Gretchen Skrotzki's fourth-grade class learned practical job skills -- interviewing, applying for and managing a job -- by running their "kite factory" in class. Through a $1,000 grant, the class purchased supplies including a cash register.
Each student interviewed for a job with school leaders and were appointed tasks in the kite factory. They then sold each kite they made for $5.
Cal State Bakersfield will host a free public workshop on carbon capture and sequestration technologies as a way to reduce greenhouse gas emissions from 8 a.m. to 4:30 p.m. Oct. 1 in the student union’s multipurpose room.
The all-day workshop will feature experts and local business leaders. The technology captures carbon dioxide from power plants and other industrial sources and stores it in geologic formations deep underground, preventing the release of carbon dioxide into the atmosphere.
"This is an important topic for Kern County because the region's oil fields are a suitable location for underground storage of carbon dioxide," said CSUB geology professor Dirk Baron in a statement. "As an added benefit, the gas can enhance the recovery of residual oil, thus enhancing oil production from mature fields."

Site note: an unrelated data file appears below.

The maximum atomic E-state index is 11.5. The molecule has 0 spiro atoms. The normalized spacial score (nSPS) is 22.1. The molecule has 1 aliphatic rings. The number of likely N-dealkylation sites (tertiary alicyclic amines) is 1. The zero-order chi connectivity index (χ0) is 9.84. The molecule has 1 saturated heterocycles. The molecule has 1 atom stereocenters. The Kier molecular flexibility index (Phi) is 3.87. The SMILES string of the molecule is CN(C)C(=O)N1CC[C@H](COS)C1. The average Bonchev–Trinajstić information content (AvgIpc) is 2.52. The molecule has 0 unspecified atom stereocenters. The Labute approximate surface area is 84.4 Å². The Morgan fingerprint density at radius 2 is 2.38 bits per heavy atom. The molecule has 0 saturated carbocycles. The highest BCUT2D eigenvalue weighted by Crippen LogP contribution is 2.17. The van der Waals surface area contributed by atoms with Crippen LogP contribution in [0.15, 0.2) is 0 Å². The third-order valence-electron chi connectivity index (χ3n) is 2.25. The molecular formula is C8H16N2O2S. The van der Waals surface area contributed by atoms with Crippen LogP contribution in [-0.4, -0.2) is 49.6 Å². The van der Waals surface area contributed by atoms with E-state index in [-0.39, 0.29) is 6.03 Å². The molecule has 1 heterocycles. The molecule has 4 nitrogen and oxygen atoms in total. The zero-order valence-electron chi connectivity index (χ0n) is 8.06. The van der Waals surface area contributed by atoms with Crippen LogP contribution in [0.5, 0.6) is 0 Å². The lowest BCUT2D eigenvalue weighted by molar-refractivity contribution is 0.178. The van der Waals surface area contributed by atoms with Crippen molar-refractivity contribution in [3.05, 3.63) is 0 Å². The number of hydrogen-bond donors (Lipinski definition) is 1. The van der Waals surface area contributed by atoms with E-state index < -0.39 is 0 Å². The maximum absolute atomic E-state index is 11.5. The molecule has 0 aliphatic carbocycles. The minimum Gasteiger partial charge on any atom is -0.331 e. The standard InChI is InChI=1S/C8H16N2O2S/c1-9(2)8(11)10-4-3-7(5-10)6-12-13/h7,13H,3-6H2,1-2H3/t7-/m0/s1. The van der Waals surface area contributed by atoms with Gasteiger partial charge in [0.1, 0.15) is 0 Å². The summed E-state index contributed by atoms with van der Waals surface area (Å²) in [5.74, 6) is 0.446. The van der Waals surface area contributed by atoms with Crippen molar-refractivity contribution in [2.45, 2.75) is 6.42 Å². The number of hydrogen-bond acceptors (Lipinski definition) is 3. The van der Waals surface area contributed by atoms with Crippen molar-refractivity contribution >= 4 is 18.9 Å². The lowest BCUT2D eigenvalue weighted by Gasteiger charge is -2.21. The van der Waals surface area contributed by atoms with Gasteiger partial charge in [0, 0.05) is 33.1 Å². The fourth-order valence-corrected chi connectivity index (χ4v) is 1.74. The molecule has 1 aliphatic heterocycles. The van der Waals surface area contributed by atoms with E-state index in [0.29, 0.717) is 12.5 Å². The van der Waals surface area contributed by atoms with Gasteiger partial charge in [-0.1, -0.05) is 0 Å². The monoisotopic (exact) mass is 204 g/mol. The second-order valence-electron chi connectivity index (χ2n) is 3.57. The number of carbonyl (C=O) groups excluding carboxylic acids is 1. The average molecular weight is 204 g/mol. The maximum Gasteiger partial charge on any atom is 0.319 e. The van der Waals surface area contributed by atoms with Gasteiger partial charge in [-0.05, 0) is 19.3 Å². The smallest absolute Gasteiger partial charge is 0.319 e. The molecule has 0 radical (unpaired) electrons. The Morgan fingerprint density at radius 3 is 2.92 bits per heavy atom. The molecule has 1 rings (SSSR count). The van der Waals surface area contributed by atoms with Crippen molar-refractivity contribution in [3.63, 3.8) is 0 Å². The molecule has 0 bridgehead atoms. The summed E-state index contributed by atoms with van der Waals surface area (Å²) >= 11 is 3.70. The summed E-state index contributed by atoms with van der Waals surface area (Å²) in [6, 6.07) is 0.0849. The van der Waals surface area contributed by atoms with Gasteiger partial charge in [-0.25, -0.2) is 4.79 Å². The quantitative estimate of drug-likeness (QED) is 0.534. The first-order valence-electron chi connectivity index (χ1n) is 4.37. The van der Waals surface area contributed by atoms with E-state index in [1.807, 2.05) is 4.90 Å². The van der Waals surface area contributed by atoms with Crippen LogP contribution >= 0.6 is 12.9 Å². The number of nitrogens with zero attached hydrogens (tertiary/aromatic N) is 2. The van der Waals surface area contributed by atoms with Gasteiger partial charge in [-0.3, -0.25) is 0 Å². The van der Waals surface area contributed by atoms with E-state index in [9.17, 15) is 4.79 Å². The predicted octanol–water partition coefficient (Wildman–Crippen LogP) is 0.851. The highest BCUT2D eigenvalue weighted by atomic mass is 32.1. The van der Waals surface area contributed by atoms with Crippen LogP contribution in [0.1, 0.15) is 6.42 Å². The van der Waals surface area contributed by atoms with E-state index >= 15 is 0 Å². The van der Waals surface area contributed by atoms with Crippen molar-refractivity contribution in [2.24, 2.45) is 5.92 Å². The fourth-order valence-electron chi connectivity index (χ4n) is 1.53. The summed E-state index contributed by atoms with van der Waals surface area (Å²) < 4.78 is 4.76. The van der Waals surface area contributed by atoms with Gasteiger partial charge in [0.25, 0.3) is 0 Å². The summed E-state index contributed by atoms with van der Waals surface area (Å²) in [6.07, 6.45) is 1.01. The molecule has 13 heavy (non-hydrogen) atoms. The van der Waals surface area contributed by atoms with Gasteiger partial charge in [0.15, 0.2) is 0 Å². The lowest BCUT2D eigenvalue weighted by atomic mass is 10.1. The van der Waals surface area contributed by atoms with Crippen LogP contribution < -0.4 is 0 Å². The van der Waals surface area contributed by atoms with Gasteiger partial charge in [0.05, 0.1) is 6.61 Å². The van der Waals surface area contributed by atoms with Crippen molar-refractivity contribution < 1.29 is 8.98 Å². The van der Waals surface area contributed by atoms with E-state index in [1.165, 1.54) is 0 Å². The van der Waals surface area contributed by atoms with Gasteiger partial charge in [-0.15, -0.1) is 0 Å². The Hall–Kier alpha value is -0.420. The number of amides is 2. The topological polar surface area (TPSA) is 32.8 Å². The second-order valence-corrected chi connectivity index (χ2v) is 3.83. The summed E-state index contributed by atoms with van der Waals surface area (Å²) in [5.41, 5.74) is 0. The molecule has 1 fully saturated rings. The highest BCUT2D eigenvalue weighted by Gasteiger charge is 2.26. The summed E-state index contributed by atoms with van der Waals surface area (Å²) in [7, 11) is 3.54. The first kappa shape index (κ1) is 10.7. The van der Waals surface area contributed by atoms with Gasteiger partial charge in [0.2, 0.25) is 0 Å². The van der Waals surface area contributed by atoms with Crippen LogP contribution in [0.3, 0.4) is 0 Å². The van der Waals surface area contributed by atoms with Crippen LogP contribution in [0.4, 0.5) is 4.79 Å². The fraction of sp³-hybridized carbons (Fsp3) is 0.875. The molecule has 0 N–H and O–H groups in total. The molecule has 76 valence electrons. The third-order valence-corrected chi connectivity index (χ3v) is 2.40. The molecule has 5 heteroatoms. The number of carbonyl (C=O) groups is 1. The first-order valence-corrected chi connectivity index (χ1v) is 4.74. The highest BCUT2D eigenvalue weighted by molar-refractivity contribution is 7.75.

There are two projects proposed in Kern County, one by Hydrogen Energy California near the Elk Hills oil field and another by the West Coast Regional Carbon Sequestration Partnership on Kimberlina Road north of Bakersfield.
"These projects could have a significant economic impact on the region and the workshop's goal is to inform the public about these technologies," Baron said.
Pre-event registration is required to attend the free forum, which includes lunch. Free parking will be available in Lot K. More information or to register: csubworkshop.eventbrite.com.
Bakersfield College's "fall career day" featuring employers from area businesses will be held from 9 a.m. to 1 p.m. Oct. 7 in the campus center.
Career day gives BC students the chance to explore a variety of careers and job opportunities now and in the future, said Denise Crawford, from BC Job Placement Center, in a statement.
"An industry may not be hiring right now, but they may be hiring two years from now when the student is ready for full-time employment," Crawford said.
Employers participating are from areas of human services, child care, education, corrections, healthcare, hospitality, food service, military, retail and others. More information: 395-4659.
-- Jorge Barrientos, staff writer